Whether you’ve negotiated a well-deserved raise or received that long-sought-after promotion, congratulations! A raise is a nice boost to your bank account and it can be a definite financial game changer if you manage it wisely. Here are five smart money moves to consider making with your new raise.
Get the Easy Wins…
1. Build an Emergency Fund
If you don’t already have an emergency fund, building one should be a top priority. Did you know only 39% of Americans have enough saved to cover a $1,000 emergency? If you’re sitting on less than $1,000 in your savings, consider using your raise to get an emergency fund started. Strive to save between three and six months’ worth of your living expenses.
2. Pay Off Debt
A raise can be the perfect opportunity to start tackling any debt. When you pay down debt, you’ll save more in the long run by spending less on interest. You might also find that your credit score improves when you pay off debt. Credit cards have notoriously high interest rates so consider paying off any high interest rate or making larger payments to pay off that debt sooner. Use this calculator to help determine how quickly you can pay off your debt if you increase your payments. While paying down debt may not be as exciting as a shopping spree, it can help reduce your money-based stress.
3. Retool Your Budget
When your income increases, you need to take a look at your budget again. But, before you allocate that money from your well-deserved raise, wait a few weeks. You’ll want to look at your paychecks to see how much of that raise you’re really getting. You may be surprised to see that you’re not getting as much as you initially thought because of taxes and other deductions. When you retool your budget, allocate a portion of your raise for savings and consider paying more on any debt. If you don’t update your budget to reflect your increased income, you might be more likely to spend that money on things that you don’t really need.
4. Up Your Retirement Savings
Increasing the amount you’re saving for retirement with money you’ve received from a raise is possibly one of the best decisions you can make after you receive a raise. Using this extra income to increase your monthly retirement contributions, even by just 1 percent, can have a dramatic impact on the stability of your financial future. If you aren’t already contributing the maximum to your employer-sponsored 401(k) plan, use your raise to increase the amount you’re contributing.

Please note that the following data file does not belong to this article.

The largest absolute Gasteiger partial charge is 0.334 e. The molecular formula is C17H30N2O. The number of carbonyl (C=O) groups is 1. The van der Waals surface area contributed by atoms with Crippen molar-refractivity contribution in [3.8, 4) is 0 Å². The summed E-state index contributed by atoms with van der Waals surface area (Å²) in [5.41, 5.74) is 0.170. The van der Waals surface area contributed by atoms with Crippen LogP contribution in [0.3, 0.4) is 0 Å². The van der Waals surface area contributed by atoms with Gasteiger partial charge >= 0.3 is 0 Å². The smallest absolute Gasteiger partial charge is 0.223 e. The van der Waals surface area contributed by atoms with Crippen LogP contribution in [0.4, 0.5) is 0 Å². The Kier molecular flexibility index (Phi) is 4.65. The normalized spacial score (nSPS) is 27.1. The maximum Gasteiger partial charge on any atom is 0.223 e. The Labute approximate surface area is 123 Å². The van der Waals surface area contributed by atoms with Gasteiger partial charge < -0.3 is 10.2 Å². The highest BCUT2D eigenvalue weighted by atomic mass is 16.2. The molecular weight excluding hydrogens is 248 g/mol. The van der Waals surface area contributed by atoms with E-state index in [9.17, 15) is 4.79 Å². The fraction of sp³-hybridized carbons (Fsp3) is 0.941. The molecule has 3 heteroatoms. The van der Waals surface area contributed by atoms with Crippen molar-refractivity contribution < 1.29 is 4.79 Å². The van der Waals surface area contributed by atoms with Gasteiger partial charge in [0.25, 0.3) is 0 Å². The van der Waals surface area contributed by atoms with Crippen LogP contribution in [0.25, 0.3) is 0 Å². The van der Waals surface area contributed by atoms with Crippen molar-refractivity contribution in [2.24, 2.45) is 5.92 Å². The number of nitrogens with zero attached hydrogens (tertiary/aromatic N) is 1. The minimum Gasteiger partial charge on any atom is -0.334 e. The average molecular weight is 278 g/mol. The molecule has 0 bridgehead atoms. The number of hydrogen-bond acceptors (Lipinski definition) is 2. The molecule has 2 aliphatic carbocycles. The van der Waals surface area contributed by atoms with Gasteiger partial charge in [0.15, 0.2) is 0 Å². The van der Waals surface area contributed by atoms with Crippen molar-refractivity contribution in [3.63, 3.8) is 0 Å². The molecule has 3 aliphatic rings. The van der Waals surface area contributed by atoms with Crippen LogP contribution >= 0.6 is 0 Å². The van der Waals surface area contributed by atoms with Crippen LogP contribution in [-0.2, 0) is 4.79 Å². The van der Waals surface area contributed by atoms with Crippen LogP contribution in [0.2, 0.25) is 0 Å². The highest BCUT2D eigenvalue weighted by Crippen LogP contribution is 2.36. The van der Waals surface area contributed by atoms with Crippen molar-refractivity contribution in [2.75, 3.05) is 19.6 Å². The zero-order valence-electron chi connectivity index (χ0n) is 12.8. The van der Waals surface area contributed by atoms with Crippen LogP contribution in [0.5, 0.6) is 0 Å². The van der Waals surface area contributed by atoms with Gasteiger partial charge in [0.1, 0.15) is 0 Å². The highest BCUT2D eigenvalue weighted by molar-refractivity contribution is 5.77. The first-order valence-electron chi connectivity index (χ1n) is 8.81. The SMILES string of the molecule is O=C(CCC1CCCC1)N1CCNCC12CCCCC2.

If you’re already maxing out your employer sponsored 401(k), consider opening an Individual Retirement Account (IRA) or purchasing an annuity. An IRA can be a great tool to supplement your 401(k) contributions. There are two types of IRAs available:
- Traditional IRA: A traditional IRA might allow you to get the benefit of a tax deduction on the contributions you make and you won’t pay any taxes on your contributions until you begin making withdrawals in retirement.
- Roth IRA: You won’t get tax deductions with a Roth IRA but it can work to your advantage if you expect your income to increase over time. Withdrawals on Roth IRA contributions are always tax-free.
- You Asked: How Much Should I Save For Retirement?
5. Purchase Life Insurance
If you’ve been holding off on purchasing life insurance because of those monthly premiums, obtaining life insurance after your raise should be at the top of your list. Though not pleasant to think about, planning for your family’s future now can help protect them and keep them financially secure if you’re not there to take care of them. And, with the right type of policy, you may also be able to use the accumulated cash value to finance a college education, fill in the gaps of your retirement income, purchase a home or pay other expenses.
A Raise is Just the Start!
Whether you’re using your raise to pay off debt or pad your retirement fund, a local Farm Bureau agent can help you make confident decisions about your financial future.